In Malaysia, road rage and bullies are a common sight every day and at every corner. Motorists in this country are constantly aggravated by several factors from the weather to others they deemed inconsiderate or too slow. Even worse are those who are intoxicated and constantly on a midnight prowl. It’s true that there are plenty of drivers out there who’re inconsiderate i.e. hogging two lanes or fast lane, blocking the path of others, slowing down for nothing, braking for no reason and always checking up on their smartphones while driving. These factors lead to the rise of road rage and bullies.
With an increase in number of vehicles on the road each day, cars more than doubled in the city and freeways. At peak hours in the city, traffic can slow to a crawl at both directions. Often, motorists would ask, where the heck is a traffic police when you need one?! Law and order don’t necessarily go hand in hand in this country. During heavy traffic times, what’s the most common sight in this country? Motorists here prefer to weave in and out of traffic or cut into the other lane in order to shave time and get ahead. This usually contributes to a massive traffic jam. If everyone can just line-up proper and follow the queue, imagine the possibility? The reason Malaysians act the way they do is simply because they are selfish and just inconsiderate. Some drivers even resorted to rage and bullying to get ahead. The other factor which causes a traffic jam is car breakdown or an accident. When an accident happens, Malaysians usually slow down to stare, instead of moving along. This usually causes a major pile-up behind. Almost 80 percent of accidents in this country occur due to negligence and simply ignorance.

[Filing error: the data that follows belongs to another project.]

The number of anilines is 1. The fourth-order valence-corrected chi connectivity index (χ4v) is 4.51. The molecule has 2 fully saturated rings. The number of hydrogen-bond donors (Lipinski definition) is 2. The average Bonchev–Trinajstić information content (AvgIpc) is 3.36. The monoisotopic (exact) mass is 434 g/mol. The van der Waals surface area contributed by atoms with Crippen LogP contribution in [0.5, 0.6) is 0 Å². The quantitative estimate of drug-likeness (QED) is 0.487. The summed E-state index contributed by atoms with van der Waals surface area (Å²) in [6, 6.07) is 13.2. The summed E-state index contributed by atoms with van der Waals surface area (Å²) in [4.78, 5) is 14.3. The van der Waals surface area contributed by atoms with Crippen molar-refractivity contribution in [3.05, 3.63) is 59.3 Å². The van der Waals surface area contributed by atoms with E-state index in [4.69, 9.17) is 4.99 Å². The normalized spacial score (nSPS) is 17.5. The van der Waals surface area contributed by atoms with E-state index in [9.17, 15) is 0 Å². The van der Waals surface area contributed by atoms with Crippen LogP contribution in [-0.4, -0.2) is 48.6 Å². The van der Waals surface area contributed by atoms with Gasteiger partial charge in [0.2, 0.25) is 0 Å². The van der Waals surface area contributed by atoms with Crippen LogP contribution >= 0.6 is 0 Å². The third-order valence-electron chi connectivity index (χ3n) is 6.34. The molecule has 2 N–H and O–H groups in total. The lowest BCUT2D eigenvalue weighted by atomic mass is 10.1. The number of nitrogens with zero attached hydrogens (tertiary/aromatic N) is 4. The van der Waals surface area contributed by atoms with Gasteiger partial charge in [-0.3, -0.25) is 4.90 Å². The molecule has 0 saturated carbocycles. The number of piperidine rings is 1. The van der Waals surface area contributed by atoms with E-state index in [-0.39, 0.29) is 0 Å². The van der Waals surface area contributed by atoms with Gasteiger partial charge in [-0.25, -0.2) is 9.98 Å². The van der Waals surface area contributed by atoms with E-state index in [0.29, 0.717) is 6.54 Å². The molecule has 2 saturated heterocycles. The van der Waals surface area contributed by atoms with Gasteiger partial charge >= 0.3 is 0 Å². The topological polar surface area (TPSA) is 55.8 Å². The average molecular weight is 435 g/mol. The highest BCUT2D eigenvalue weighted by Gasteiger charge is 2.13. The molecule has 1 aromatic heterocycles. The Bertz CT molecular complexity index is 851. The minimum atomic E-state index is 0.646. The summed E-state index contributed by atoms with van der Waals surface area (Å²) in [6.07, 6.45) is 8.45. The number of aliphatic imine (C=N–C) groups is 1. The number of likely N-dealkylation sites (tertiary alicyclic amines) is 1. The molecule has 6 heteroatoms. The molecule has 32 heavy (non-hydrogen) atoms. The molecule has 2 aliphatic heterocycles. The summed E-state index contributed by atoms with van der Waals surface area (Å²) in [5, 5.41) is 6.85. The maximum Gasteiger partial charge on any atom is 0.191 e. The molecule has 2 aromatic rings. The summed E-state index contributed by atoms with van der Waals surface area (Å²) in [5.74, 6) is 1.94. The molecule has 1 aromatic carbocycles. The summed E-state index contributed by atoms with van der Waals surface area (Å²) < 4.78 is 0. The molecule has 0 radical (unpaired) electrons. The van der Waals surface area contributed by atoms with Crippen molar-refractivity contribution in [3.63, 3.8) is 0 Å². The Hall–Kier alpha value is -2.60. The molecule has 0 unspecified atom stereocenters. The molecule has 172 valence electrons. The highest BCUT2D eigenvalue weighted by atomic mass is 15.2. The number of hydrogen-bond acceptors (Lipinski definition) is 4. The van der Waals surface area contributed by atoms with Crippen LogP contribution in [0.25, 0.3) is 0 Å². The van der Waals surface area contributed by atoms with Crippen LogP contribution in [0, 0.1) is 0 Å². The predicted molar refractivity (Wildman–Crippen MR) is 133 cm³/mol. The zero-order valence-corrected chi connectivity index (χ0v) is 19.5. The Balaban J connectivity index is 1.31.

HOW TO DEAL WITH ROAD RAGE OR A ROAD BULLY
As drivers, we all have a responsibility to ensure safety to all road users, motorists and pedestrians, at all times. Often times, we are forced to confront drivers on road rage or road bullies. When faced with a road bully, the best thing to do is speed dial the police (make sure to have ‘999’ on your speed dial). If things really get out of hand, lock your doors, call the cops or drive to a busy spot.
Stay calm. Most incidents on the roads can leave you overwhelmed, especially after a road rage situation. Before continuing your journey, why don’t you try looking for a quiet space to stop where you can breathe deeply and recollect yourself
Don’t react. If you see someone acting in an intimidating or aggressive manner, don’t make eye contact or behave in a manner that could aggravate the situation further. Resist the urge to retaliate as you’d never predict how the other driver’d respond. It’s pointless to get into an accident because of an instant road rage, which could cause you some unnecessary damages, to your car and your wallet.
Avoid it. Avoid tailgating and responding to rude gestures and remarks. Acknowledging your mistake with a cheery wave will often defuse a situation immediately. Malaysians have a tendency to over-react and thought everyone’s out for blood. Most of the time, they simply couldn’t let it go. Remember you’re not the only driver on the road. If possible, swallow your pride and continue with your journey rather than getting caught up in a road rage or an argument. If you are at fault admit it and apologize. This ‘backing off’ doesn’t make you lesser of a man, believe it…
Malaysia’s capital city or the so-called Klang Valley have some of the busiest and most congested roads, so delays and frustration are inevitable as we head about on daily journeys. Give yourself extra time to catch the latest traffic updates before you set off. The worst delays on our main roads are caused by breakdowns, incidents and accidents. Make sure that you and your vehicle are prepared for anything that might happen out there. “Keep calm and motor on!”
So there you go, this guide merely serves as an advice to considerate drivers. Most Malaysians should take to heart and adhere to the mo